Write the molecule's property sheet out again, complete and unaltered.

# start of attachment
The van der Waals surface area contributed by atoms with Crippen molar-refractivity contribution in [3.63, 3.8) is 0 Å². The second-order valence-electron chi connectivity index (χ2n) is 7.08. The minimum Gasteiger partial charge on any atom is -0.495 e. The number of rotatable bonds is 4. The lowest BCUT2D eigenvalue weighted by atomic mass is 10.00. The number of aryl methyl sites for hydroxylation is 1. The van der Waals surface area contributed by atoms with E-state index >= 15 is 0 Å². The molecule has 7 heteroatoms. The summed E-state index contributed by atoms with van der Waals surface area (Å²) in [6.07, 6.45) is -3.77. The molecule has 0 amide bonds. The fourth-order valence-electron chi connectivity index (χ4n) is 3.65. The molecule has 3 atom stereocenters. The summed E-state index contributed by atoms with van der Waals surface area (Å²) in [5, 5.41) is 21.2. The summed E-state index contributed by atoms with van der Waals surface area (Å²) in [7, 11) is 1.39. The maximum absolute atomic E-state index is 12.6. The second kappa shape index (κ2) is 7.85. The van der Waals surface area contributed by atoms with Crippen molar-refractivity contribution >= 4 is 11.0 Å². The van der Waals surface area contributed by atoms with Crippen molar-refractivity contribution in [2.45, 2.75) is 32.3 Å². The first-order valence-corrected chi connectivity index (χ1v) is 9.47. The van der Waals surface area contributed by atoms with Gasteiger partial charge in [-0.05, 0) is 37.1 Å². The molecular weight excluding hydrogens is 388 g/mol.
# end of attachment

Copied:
The van der Waals surface area contributed by atoms with Crippen molar-refractivity contribution in [3.63, 3.8) is 0 Å². The second-order valence-electron chi connectivity index (χ2n) is 7.08. The minimum Gasteiger partial charge on any atom is -0.495 e. The number of rotatable bonds is 4. The lowest BCUT2D eigenvalue weighted by atomic mass is 10.00. The number of aryl methyl sites for hydroxylation is 1. The van der Waals surface area contributed by atoms with E-state index >= 15 is 0 Å². The molecule has 7 heteroatoms. The summed E-state index contributed by atoms with van der Waals surface area (Å²) in [6.07, 6.45) is -3.77. The molecule has 0 amide bonds. The fourth-order valence-electron chi connectivity index (χ4n) is 3.65. The molecule has 3 atom stereocenters. The summed E-state index contributed by atoms with van der Waals surface area (Å²) in [5, 5.41) is 21.2. The summed E-state index contributed by atoms with van der Waals surface area (Å²) in [7, 11) is 1.39. The maximum absolute atomic E-state index is 12.6. The second kappa shape index (κ2) is 7.85. The van der Waals surface area contributed by atoms with Crippen molar-refractivity contribution >= 4 is 11.0 Å². The van der Waals surface area contributed by atoms with Crippen molar-refractivity contribution in [2.45, 2.75) is 32.3 Å². The first-order valence-corrected chi connectivity index (χ1v) is 9.47. The van der Waals surface area contributed by atoms with Gasteiger partial charge in [-0.05, 0) is 37.1 Å². The molecular weight excluding hydrogens is 388 g/mol.